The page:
Venancio Shinki

(b. 1932) Peruvian painter

We go to America (Spanish) Memories of my infancy: Japanese 1, Japanese 2… (Spanish) Mistreating the Japanese community (Spanish) Prejudice in the Japanese school (Spanish) Hiding out to avoid the concentration camps (Spanish) Help from fellow Japanese (Spanish) Iron discipline at home (Spanish) Education Japanese style (Spanish) Closing the Japanese school and deportation (Spanish)

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Venancio Shinki (born 1932 in Supe, Lima, Peru) is one of the most outstanding Peruvian painters. The son of a Japanese father (Kitsuke Shinki of Hiroshima Ken) and a Peruvian mother (Filomena Huamán), Venancio was raised on the San Nicolás hacienda in Supe, north of Lima, an area with a large concentration of Japanese immigrants in the early years. He studied at the National School of Fine Arts of Peru, and graduated with the best grade in his class in 1962. His paintings recall Eastern, Western, and Andean traditions, with a distinctive surrealism that shows an unknown and intriguing universe, set off by a purified technique and a renovated figuration, which links Venancio with other great Latin American artists. Venancio has received many accolades and has participated in a variety of individual and group exhibits in Peru, Japan, Italy, United States, Colombia, Ecuador, Brazil, Venezuela, Panama, and Mexico, among others. In 1999, the year of the centenary marking Japanese migration to Peru, Venacio was invited to exhibit his work in the Museum of Man in Nagoya, Japan. His most recent works were displayed in November 2006 during the 34th Annual Japanese Cultural Week in Lima, Peru. (September 6, 2007)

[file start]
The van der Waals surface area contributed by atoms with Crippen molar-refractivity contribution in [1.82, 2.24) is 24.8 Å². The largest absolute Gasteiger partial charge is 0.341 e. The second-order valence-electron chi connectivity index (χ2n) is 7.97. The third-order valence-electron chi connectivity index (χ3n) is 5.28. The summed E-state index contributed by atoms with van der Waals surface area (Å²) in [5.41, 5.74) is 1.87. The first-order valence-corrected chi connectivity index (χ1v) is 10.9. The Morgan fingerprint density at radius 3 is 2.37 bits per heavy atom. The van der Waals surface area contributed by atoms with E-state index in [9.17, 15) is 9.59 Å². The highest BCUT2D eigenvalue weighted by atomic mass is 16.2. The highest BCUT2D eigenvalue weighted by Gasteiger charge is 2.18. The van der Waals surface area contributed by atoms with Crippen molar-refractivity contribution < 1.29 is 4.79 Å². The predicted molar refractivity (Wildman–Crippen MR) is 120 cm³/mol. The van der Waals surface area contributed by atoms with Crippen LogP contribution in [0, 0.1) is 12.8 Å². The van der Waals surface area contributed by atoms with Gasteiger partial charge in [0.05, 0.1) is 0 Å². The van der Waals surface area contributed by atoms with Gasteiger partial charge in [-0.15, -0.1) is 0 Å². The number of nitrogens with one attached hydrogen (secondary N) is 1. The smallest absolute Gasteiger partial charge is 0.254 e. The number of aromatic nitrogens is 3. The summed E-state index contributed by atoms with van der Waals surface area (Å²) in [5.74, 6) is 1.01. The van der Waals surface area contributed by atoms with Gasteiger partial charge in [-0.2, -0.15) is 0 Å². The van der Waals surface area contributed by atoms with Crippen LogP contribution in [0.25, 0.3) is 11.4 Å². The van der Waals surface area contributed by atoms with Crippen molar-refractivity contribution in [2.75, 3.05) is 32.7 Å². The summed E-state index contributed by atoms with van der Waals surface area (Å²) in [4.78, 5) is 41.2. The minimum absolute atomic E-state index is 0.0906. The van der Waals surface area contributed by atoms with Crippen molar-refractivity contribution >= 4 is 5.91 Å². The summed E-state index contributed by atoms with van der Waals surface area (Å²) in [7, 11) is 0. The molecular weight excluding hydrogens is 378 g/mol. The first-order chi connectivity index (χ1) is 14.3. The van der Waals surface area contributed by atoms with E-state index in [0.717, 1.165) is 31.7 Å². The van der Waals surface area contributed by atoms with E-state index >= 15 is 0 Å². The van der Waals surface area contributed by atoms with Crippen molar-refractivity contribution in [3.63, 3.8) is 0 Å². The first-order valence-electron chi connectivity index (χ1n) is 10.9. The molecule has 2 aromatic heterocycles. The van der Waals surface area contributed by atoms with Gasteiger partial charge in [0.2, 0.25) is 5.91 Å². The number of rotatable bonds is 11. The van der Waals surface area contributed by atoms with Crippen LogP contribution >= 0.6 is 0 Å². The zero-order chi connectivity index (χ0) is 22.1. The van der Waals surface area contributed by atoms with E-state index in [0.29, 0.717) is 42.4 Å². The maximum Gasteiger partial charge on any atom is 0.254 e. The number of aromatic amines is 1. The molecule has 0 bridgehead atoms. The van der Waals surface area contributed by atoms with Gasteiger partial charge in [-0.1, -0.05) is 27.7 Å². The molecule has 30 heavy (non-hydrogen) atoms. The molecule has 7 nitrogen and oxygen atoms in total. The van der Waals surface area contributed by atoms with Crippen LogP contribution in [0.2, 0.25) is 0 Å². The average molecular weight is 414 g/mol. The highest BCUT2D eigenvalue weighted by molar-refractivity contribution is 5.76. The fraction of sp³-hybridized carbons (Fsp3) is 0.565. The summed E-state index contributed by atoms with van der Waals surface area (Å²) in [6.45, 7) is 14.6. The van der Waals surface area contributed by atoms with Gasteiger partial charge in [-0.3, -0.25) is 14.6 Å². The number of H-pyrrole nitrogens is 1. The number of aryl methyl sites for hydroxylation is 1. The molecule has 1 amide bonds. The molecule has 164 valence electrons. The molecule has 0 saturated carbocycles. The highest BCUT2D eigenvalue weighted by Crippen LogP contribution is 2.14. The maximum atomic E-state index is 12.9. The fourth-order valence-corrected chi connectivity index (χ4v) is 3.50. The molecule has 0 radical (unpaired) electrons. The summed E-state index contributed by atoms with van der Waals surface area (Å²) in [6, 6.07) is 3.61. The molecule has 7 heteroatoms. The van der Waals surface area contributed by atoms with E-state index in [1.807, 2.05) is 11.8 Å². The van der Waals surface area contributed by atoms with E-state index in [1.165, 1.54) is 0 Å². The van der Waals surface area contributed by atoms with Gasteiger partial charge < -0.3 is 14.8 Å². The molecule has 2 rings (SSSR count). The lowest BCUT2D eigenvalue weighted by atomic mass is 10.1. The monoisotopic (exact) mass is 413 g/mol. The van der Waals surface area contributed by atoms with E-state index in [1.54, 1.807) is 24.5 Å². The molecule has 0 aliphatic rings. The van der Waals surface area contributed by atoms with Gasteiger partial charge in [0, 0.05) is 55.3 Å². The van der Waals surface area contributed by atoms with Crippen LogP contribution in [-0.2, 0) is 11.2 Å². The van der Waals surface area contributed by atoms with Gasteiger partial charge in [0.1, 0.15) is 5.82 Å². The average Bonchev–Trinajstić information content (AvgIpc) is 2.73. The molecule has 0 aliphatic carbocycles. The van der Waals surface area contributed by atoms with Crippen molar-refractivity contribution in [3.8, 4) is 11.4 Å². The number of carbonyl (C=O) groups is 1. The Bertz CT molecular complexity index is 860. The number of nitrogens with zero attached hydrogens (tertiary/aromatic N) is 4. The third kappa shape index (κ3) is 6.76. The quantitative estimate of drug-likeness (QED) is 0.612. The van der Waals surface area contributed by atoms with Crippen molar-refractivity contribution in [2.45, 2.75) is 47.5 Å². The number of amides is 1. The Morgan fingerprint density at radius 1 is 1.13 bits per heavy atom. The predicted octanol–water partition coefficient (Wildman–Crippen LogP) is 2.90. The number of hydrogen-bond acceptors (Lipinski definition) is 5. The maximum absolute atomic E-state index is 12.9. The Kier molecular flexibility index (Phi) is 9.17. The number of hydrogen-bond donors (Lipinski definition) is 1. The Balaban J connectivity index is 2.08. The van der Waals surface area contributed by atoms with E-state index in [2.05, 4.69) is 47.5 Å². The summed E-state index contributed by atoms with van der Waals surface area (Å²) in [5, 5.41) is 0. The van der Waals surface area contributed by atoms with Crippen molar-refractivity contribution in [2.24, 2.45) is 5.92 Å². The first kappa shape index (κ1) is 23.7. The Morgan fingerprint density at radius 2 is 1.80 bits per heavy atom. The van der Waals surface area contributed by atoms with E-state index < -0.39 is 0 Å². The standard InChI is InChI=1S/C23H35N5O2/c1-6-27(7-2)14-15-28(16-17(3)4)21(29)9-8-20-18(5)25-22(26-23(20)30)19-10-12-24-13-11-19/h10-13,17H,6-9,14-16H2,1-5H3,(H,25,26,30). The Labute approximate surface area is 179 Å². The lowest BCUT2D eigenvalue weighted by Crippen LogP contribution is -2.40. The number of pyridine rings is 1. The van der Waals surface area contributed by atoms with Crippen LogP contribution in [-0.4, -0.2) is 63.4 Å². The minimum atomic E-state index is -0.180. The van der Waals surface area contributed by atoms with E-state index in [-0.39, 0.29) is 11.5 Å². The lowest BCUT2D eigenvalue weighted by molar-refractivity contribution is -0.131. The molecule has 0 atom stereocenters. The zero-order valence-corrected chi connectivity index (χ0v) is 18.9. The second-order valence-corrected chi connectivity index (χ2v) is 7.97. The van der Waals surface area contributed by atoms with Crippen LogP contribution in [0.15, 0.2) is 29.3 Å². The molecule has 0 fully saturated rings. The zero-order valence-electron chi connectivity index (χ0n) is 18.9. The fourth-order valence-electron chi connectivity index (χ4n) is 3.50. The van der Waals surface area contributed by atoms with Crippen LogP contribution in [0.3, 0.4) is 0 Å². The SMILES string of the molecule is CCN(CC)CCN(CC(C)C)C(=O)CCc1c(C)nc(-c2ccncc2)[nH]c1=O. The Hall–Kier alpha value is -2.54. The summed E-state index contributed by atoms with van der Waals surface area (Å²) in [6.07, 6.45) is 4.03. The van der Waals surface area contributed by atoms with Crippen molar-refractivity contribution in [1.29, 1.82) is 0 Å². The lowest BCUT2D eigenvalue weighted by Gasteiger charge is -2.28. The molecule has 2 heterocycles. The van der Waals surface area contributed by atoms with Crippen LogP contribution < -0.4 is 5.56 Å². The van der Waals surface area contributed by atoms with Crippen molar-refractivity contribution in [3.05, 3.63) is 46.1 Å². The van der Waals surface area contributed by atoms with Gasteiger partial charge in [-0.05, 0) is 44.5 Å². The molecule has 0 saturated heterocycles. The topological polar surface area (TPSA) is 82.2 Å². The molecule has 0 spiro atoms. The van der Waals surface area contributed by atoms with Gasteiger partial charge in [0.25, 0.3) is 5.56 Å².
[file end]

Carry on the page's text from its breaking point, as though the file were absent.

immigration migration peru discrimination racism education identity incarceration pre world war II World War II family japanese school

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